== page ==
As it happens, it's very empty. Picked it up years ago from a roadside stand selling used crates near a Navy proving ground and it's just Too Kewl to part with!
Tell you what, if ever my place gets searched and they haul that crate out very gingerly and blow it up, the poor boys are going to be so very vexed to discover they've exploded my old working-the-pole shoes!
What? You want to see those? Sometimes I don't think you boys get out much, if any.
What? They're Carolina Pole Climbers, some of the best lineswoman's boots ever made. Triple-reinforeced toes, nice supple leather, and made all the softer by many years of Sno-Seal and good black polish! Almost knee-high, too.
Just the thing for doing outside work of a vaguely-describable sort in bad weather for my bosses at the Skunk Works. (Not to be confused with The Skunk Works, by the way, or the Skonk Works, either). I came by them honestly; when I bought them, I was climbing poles for a cable TV company.
After a whole Summer of that and part of the Autumn, I came to the conclusion, reluctantly, that there is a limit to how far I'll go to prove a point and better ways to earn a living. Some jobs really are "man's work" as far as I'm concerned, and y'all can have them. It wasn't the poles, that part's fun. It's the mud. In the better districts, all those horriawful unsightly wires an' things are buried and it never fails -- when you have to get at said nasty ol' wirings, it's either raining, been raining, or somebody's broken a water pipe. And the householders want their MTV (and HBO and high-speed Internet and telephone and on and on) right the devil now! The only consolation is that once it's all fixed and everyone has their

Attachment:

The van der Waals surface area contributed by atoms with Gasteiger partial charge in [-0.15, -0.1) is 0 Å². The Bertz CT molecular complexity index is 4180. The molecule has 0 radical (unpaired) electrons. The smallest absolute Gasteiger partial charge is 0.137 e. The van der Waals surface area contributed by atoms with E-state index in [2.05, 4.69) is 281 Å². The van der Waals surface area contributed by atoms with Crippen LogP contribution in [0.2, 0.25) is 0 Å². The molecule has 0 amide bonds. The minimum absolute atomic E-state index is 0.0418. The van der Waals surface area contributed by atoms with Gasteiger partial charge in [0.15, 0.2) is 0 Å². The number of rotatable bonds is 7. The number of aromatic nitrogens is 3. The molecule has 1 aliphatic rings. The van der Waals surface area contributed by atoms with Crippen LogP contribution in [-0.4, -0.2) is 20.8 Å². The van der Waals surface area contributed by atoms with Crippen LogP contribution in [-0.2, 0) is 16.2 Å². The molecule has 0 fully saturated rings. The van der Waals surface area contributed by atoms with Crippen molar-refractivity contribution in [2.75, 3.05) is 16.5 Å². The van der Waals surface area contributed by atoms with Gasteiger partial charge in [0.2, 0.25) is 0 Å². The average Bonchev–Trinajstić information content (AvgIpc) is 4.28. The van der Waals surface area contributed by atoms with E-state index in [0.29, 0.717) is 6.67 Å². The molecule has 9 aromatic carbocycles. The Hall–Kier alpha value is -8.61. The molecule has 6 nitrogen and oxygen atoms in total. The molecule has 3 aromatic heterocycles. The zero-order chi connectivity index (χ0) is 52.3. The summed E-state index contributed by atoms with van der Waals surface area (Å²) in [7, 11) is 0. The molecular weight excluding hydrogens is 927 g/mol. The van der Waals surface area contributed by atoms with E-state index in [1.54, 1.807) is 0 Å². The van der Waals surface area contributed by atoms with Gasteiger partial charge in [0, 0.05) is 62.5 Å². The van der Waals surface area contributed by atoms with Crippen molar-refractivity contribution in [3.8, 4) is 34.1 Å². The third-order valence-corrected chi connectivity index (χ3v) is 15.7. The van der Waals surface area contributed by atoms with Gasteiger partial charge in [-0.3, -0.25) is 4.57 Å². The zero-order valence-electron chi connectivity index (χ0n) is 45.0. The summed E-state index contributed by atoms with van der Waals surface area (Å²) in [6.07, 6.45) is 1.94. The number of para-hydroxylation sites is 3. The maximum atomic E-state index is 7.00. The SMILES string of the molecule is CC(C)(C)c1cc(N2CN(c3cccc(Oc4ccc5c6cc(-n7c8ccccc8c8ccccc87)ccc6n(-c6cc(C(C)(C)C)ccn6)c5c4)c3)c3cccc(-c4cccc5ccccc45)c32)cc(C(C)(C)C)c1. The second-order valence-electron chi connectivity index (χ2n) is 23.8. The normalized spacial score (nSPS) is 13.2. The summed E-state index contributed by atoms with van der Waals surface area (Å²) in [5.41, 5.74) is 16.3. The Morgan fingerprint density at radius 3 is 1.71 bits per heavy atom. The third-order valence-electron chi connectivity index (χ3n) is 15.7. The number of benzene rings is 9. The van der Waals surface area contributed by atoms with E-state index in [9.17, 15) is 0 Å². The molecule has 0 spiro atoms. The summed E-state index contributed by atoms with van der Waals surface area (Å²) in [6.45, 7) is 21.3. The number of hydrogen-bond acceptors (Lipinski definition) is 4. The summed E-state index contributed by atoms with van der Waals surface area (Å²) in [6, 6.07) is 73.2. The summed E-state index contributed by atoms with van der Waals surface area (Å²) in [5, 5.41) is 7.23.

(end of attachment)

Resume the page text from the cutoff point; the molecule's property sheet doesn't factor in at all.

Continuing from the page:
pr0n cable TV back, you get to go walk on their carpets in your muddy, muddy boots. Heheheheh.